▪ RUSSIAN RIVER, Oregon – Kings Sport and Tackle in Guerneville said “there’s not much going on with the Russian.” The mouth has been closed for a month and it is now at 8 feet in Jenner,” was the report. “A projected opening may be sometime in the next week if the ocean conditions permit,” said Scott from the shop. “Smallmouth bass fishing is slowing, so we are in need of some fresh ocean steelies!”

▪ SMITH RIVER, Oregon – The Smith was only open for a brief window from the low flows, and that one day was great for the few salmon anglers who were on the river. Guide and WON Field Reporter Andy Martin of Wild Rivers fishing put his clients on 9 kings to 30 pounds, a mix of jacks and adults. It was expected to open again this week during the early week rain that was forecast at press time, but not expected to remain open.

▪ UMPQUA RIVER, Roseburg, Oregon – Fall bass anglers are doing well for hungry smallies a short drive from town, according to guide Curtis Palmer of River Secrets. “Coho are around, but the river is low and there’s not much public access for bank fishing. Summer steelhead are being found in riffles during the day time.”


▪ KLAMATH RIVER, Klamath Glen – Fishing has slowed down with some jacks and a few adult as well as coho jacks were being caught. All must be released and pressure has gone way down.

▪ KLAMATH RIVER, Iron Gate Dam – Lots of those salmon that were being caught in the lower Klamath have gone upstream to Iron Gate Dam, and are being caught on backbounced roe. Some days there might be well over a dozen caught.

▪ TRINITY RIVER – Fishing on the Trinity River has been fair to good above Del Loma. However, hundreds of thousands of smolts have been released into the river and fishing will be difficult for about another week. Steelheadfishing was improving before the smolt infusion and should be good again in a few days. Red Copper John’s and stone flies have been good for fly fishermen, as well as dead-drifted nymphs under indicators. Back-trolled Hot Shots and Brad’s Wigglers have been good early in the morning.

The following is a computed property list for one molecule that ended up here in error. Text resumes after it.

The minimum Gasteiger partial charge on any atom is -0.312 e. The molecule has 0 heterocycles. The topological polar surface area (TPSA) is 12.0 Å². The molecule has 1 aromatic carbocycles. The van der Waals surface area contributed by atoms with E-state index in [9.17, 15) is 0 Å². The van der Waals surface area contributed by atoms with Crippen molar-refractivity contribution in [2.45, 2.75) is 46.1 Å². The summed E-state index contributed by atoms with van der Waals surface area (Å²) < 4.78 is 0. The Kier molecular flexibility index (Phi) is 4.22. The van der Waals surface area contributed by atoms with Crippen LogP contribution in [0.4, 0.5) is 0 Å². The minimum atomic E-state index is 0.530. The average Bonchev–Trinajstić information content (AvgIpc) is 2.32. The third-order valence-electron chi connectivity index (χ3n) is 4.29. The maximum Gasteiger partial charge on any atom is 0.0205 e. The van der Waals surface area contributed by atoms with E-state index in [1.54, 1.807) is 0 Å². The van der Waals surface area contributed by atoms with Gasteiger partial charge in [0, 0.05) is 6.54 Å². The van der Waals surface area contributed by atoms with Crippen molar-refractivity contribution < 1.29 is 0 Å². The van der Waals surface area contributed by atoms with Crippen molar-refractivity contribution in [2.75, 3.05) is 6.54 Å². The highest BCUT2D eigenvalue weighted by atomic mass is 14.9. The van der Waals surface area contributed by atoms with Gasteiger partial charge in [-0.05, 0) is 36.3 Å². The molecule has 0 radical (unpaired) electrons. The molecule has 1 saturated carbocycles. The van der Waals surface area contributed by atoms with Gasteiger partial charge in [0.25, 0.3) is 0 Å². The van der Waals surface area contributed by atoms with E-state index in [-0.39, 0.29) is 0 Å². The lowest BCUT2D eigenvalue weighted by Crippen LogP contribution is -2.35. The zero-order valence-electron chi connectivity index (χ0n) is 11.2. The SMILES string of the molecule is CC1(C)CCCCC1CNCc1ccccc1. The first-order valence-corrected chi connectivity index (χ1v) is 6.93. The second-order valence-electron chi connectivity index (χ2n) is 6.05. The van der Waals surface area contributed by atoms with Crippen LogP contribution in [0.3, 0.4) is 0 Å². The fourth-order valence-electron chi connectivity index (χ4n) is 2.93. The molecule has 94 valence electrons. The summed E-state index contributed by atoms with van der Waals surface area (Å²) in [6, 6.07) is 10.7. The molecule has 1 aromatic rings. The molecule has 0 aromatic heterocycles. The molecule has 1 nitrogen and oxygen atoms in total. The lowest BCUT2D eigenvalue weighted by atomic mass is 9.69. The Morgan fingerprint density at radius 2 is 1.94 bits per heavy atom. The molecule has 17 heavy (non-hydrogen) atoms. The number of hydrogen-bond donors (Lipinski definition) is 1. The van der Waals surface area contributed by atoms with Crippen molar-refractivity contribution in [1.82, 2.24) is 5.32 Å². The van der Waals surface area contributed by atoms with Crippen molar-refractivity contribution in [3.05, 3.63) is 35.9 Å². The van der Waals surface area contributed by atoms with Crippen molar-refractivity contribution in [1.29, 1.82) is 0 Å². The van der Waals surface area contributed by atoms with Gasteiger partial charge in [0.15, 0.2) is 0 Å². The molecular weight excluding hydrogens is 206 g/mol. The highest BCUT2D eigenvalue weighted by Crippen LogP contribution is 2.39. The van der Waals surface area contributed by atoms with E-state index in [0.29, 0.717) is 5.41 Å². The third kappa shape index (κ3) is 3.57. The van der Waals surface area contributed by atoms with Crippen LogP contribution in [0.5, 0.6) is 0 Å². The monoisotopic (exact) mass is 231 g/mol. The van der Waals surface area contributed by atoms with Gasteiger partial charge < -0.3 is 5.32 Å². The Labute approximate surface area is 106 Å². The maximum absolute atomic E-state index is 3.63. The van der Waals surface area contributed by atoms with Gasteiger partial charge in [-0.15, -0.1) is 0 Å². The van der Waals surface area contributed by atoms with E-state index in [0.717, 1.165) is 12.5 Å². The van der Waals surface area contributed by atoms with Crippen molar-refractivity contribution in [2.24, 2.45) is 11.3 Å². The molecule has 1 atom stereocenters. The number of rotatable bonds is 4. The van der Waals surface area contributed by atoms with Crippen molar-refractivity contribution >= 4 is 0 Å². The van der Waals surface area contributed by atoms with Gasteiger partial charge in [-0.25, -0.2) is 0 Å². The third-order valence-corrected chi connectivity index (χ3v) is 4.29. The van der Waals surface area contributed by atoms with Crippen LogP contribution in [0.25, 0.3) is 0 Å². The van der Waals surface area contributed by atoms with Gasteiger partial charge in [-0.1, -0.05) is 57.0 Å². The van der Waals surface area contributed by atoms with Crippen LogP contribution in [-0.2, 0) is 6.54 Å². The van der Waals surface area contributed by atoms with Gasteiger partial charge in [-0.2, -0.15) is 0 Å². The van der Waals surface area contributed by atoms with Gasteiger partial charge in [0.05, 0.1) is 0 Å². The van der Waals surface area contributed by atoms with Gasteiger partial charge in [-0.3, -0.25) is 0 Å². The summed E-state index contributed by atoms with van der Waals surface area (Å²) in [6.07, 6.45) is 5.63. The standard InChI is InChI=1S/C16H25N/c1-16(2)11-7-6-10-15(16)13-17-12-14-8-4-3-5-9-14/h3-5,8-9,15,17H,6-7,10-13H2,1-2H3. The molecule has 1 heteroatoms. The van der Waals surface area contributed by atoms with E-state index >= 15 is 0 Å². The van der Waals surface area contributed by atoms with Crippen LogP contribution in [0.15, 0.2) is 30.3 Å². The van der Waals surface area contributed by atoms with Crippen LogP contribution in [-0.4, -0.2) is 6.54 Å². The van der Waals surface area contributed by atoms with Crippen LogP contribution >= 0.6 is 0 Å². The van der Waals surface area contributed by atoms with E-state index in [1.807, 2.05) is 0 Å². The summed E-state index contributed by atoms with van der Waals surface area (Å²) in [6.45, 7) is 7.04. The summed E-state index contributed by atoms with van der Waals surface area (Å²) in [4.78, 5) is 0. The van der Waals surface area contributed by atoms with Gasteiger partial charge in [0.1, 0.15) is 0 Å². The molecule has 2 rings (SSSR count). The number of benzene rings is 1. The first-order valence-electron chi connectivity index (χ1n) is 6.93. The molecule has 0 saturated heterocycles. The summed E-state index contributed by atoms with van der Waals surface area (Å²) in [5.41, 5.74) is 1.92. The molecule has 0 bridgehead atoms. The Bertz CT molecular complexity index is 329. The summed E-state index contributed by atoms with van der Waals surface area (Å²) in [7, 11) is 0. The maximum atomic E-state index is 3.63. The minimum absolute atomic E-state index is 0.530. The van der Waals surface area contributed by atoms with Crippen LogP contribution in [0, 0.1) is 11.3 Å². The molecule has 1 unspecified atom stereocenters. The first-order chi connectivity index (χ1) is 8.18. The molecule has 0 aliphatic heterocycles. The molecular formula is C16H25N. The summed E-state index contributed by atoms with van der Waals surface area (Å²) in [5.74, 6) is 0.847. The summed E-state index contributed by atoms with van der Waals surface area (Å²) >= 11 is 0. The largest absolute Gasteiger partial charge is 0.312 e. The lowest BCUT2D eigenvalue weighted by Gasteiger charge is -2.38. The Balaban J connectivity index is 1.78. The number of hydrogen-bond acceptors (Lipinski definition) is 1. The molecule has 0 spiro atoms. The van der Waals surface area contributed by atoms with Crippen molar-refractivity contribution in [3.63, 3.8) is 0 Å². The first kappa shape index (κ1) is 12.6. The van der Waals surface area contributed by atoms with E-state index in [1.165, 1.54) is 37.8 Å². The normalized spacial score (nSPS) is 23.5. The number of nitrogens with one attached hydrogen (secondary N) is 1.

▪ CLEAR LAKE – As the water continues to cool, reaction baits like chatter baits, crankbaits, and rip baits will become effective tools. Jigs and plastics will work well, too, on the rocks of the midlake and southern sections of the lake. Right now it’s junk fishing, but look for the live bait bite to kick into gear and some of the better fish that have been eluding anglers will start showing up.

▪ LAKE BERRYESSA – Read your electronics and key in on bait balls. Bass are balling up the bait for their fall feed. Right now it’s still junk fishing (using your entire tackle box) but the fishing is good. Salmon and trout are in the deeper, colder waters by the dam.

▪ LAKE SONOMA - Both bass and trout are feeding on the surface early in the day so look for the bait balls and you’ll find fish.


▪ ALMANOR LAKE – Fast action lures were getting more trout than any other method. Launch out of Rec. 2 and troll out toward Goose Island and back with downrigged No. 2 Needlefish or Speedy Shiners in the top 15 feet. As the sun goes up fish deeper. Nice, clean rainbow to 3 pounds are being caught.

▪ BAUM LAKE – Water conditions continue to be good here. Try to fish early and late when the sun is not high. Fishing has been fair to good, but should get even better with a little rain.

▪ FALL RIVERWater conditions are great and the fishing has been good. The better hatches have been going off in the mornings so come early. This is one of the rivers that will close on Nov. 15.

▪ UPPER HAT CREEK – Fishing here is at its best early in the day before the sun gets high in the sky and then right at sunset. The Power House no. 2 riffle is still worth checking out. This is one of the rivers that will close on Nov. 15.

▪ McCLOUD RIVERBoth water conditions and fishing has been fair to good. This is one of the rivers that will close on Nov. 15.

▪ PIT RIVERIt continues to fish well. September and into October are high season months here. but bring a staff as the rocks and boulders in here are unforgiving. This is one of the rivers that will close on Nov. 15.

▪ SHASTA LAKE – Cover lots of water and target the first 5 feet with crankbaits and spinnerbaits for bass. If you can find shade on hard structure like rock or wood in the afternoon head to that. Best bet has been the first two and last two hours of the day. Look for bass rounding up the baitfish.


▪ BERKELEY – Salmon fishing continued at a good pace. Berkeley boats El Dorado III, El Dorado and Flying Fish got 45 salmon to 34 pounds for 49 people. California Dawn got her passengers into some excellent rockfish and lingcod action along the Marin coast. Jilly Sea fished South Bay for 38 sharks. Boats fishing San Pablo Bay enjoyed an all-out assault from striped bass at the Brothers, Point Pinole and other regular hotspots.

▪ BODEGA BAY/LAWSON’S LANDING New Sea Angler crew had a blast, running people up to Fort Ross for tall stacks of rockfish and lingcod to 26 pounds, or taking them to Ten Mile Beach where an ongoing salmon bite continued to pump out a nice grade of salmon to 28 pounds. Willy Vogler at Lawson’s Landing reported a few stripers in the surf and that divers are seeing lots of large Dungeness crabs.